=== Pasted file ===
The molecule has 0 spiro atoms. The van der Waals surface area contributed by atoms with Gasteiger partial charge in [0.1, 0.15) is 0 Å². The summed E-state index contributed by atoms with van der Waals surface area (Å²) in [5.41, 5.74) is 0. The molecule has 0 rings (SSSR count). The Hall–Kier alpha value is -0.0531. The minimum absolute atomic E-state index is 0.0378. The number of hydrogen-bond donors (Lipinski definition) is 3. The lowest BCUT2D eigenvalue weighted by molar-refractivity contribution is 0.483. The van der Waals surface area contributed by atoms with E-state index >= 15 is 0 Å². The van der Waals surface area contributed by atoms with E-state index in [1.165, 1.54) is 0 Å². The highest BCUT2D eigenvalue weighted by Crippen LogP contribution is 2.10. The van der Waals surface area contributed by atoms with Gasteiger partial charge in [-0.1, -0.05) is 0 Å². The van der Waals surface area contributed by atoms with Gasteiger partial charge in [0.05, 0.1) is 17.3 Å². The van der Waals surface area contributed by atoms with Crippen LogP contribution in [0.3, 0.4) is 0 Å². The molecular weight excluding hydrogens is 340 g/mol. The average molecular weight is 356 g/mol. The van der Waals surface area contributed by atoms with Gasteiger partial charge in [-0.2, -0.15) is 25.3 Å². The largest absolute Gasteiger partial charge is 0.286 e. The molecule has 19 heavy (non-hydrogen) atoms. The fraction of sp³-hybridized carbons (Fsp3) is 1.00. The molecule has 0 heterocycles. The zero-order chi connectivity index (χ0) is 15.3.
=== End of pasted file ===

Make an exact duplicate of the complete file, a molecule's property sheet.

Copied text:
The molecule has 0 spiro atoms. The van der Waals surface area contributed by atoms with Gasteiger partial charge in [0.1, 0.15) is 0 Å². The summed E-state index contributed by atoms with van der Waals surface area (Å²) in [5.41, 5.74) is 0. The molecule has 0 rings (SSSR count). The Hall–Kier alpha value is -0.0531. The minimum absolute atomic E-state index is 0.0378. The number of hydrogen-bond donors (Lipinski definition) is 3. The lowest BCUT2D eigenvalue weighted by molar-refractivity contribution is 0.483. The van der Waals surface area contributed by atoms with E-state index >= 15 is 0 Å². The van der Waals surface area contributed by atoms with E-state index in [1.165, 1.54) is 0 Å². The highest BCUT2D eigenvalue weighted by Crippen LogP contribution is 2.10. The van der Waals surface area contributed by atoms with Gasteiger partial charge in [-0.1, -0.05) is 0 Å². The van der Waals surface area contributed by atoms with Gasteiger partial charge in [0.05, 0.1) is 17.3 Å². The van der Waals surface area contributed by atoms with Crippen LogP contribution in [0.3, 0.4) is 0 Å². The molecular weight excluding hydrogens is 340 g/mol. The average molecular weight is 356 g/mol. The van der Waals surface area contributed by atoms with Gasteiger partial charge in [-0.2, -0.15) is 25.3 Å². The largest absolute Gasteiger partial charge is 0.286 e. The molecule has 19 heavy (non-hydrogen) atoms. The fraction of sp³-hybridized carbons (Fsp3) is 1.00. The molecule has 0 heterocycles. The zero-order chi connectivity index (χ0) is 15.3.